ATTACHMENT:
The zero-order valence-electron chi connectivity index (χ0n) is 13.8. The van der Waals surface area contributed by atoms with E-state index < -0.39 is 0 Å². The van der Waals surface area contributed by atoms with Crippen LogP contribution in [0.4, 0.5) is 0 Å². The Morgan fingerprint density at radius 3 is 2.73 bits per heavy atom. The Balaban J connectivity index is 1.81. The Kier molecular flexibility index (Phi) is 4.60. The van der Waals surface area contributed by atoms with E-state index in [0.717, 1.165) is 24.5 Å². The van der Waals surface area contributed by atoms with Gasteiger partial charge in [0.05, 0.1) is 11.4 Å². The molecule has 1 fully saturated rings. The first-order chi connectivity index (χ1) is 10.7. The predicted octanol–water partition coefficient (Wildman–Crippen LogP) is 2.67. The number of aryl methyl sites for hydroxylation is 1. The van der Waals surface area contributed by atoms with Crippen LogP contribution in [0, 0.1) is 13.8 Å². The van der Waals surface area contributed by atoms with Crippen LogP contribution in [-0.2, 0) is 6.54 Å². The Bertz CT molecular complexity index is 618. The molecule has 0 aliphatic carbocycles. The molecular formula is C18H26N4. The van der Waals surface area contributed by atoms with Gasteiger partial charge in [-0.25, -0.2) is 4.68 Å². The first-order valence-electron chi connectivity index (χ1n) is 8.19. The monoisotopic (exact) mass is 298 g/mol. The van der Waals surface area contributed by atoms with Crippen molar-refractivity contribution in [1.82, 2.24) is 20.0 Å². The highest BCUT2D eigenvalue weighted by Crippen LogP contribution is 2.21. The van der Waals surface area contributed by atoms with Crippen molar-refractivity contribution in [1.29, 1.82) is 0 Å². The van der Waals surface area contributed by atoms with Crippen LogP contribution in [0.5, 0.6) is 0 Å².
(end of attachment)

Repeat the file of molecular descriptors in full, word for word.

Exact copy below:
The zero-order valence-electron chi connectivity index (χ0n) is 13.8. The van der Waals surface area contributed by atoms with E-state index < -0.39 is 0 Å². The van der Waals surface area contributed by atoms with Crippen LogP contribution in [0.4, 0.5) is 0 Å². The Morgan fingerprint density at radius 3 is 2.73 bits per heavy atom. The Balaban J connectivity index is 1.81. The Kier molecular flexibility index (Phi) is 4.60. The van der Waals surface area contributed by atoms with E-state index in [0.717, 1.165) is 24.5 Å². The van der Waals surface area contributed by atoms with Gasteiger partial charge in [0.05, 0.1) is 11.4 Å². The molecule has 1 fully saturated rings. The first-order chi connectivity index (χ1) is 10.7. The predicted octanol–water partition coefficient (Wildman–Crippen LogP) is 2.67. The number of aryl methyl sites for hydroxylation is 1. The van der Waals surface area contributed by atoms with Crippen LogP contribution in [0, 0.1) is 13.8 Å². The van der Waals surface area contributed by atoms with Crippen LogP contribution in [-0.2, 0) is 6.54 Å². The Bertz CT molecular complexity index is 618. The molecule has 0 aliphatic carbocycles. The molecular formula is C18H26N4. The van der Waals surface area contributed by atoms with Gasteiger partial charge in [-0.25, -0.2) is 4.68 Å². The first-order valence-electron chi connectivity index (χ1n) is 8.19. The monoisotopic (exact) mass is 298 g/mol. The van der Waals surface area contributed by atoms with Crippen molar-refractivity contribution in [1.82, 2.24) is 20.0 Å². The highest BCUT2D eigenvalue weighted by Crippen LogP contribution is 2.21. The van der Waals surface area contributed by atoms with Crippen molar-refractivity contribution in [1.29, 1.82) is 0 Å². The van der Waals surface area contributed by atoms with Crippen LogP contribution in [0.5, 0.6) is 0 Å².